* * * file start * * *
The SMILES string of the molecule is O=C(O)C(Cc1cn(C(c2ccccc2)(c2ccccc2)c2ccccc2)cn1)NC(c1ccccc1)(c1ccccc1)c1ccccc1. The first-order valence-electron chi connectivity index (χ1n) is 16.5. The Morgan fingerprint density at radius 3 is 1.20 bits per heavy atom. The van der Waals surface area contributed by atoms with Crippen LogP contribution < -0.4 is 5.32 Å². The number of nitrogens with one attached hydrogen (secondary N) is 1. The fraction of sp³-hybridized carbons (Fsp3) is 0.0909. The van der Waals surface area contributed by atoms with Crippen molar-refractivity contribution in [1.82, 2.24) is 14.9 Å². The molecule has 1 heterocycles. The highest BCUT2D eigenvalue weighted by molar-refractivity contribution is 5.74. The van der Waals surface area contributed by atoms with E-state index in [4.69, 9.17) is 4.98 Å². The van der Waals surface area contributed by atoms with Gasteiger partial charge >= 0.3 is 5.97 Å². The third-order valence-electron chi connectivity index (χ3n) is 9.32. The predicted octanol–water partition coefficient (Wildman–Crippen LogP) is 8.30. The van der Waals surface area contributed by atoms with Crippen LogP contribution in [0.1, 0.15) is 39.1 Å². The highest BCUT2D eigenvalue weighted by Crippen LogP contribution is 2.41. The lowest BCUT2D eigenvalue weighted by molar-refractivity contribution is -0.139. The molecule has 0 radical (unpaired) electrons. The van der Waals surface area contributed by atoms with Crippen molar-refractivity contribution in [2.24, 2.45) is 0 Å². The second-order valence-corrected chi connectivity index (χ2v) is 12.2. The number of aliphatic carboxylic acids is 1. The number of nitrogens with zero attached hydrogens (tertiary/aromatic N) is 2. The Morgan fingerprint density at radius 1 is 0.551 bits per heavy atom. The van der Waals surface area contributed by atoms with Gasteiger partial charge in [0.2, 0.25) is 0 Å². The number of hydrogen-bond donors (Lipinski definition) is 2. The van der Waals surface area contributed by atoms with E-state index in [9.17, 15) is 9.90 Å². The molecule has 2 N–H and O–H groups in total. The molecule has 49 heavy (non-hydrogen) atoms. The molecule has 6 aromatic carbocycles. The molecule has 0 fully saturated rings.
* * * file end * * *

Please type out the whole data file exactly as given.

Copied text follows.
The SMILES string of the molecule is O=C(O)C(Cc1cn(C(c2ccccc2)(c2ccccc2)c2ccccc2)cn1)NC(c1ccccc1)(c1ccccc1)c1ccccc1. The first-order valence-electron chi connectivity index (χ1n) is 16.5. The Morgan fingerprint density at radius 3 is 1.20 bits per heavy atom. The van der Waals surface area contributed by atoms with Crippen LogP contribution < -0.4 is 5.32 Å². The number of nitrogens with one attached hydrogen (secondary N) is 1. The fraction of sp³-hybridized carbons (Fsp3) is 0.0909. The van der Waals surface area contributed by atoms with Crippen molar-refractivity contribution in [1.82, 2.24) is 14.9 Å². The molecule has 1 heterocycles. The highest BCUT2D eigenvalue weighted by molar-refractivity contribution is 5.74. The van der Waals surface area contributed by atoms with E-state index in [4.69, 9.17) is 4.98 Å². The van der Waals surface area contributed by atoms with Gasteiger partial charge >= 0.3 is 5.97 Å². The third-order valence-electron chi connectivity index (χ3n) is 9.32. The predicted octanol–water partition coefficient (Wildman–Crippen LogP) is 8.30. The van der Waals surface area contributed by atoms with Crippen LogP contribution in [0.1, 0.15) is 39.1 Å². The highest BCUT2D eigenvalue weighted by Crippen LogP contribution is 2.41. The lowest BCUT2D eigenvalue weighted by molar-refractivity contribution is -0.139. The molecule has 0 radical (unpaired) electrons. The van der Waals surface area contributed by atoms with Crippen molar-refractivity contribution in [2.24, 2.45) is 0 Å². The second-order valence-corrected chi connectivity index (χ2v) is 12.2. The number of aliphatic carboxylic acids is 1. The number of nitrogens with zero attached hydrogens (tertiary/aromatic N) is 2. The Morgan fingerprint density at radius 1 is 0.551 bits per heavy atom. The van der Waals surface area contributed by atoms with Gasteiger partial charge in [0.2, 0.25) is 0 Å². The number of hydrogen-bond donors (Lipinski definition) is 2. The van der Waals surface area contributed by atoms with E-state index in [9.17, 15) is 9.90 Å². The molecule has 2 N–H and O–H groups in total. The molecule has 49 heavy (non-hydrogen) atoms. The molecule has 6 aromatic carbocycles. The molecule has 0 fully saturated rings.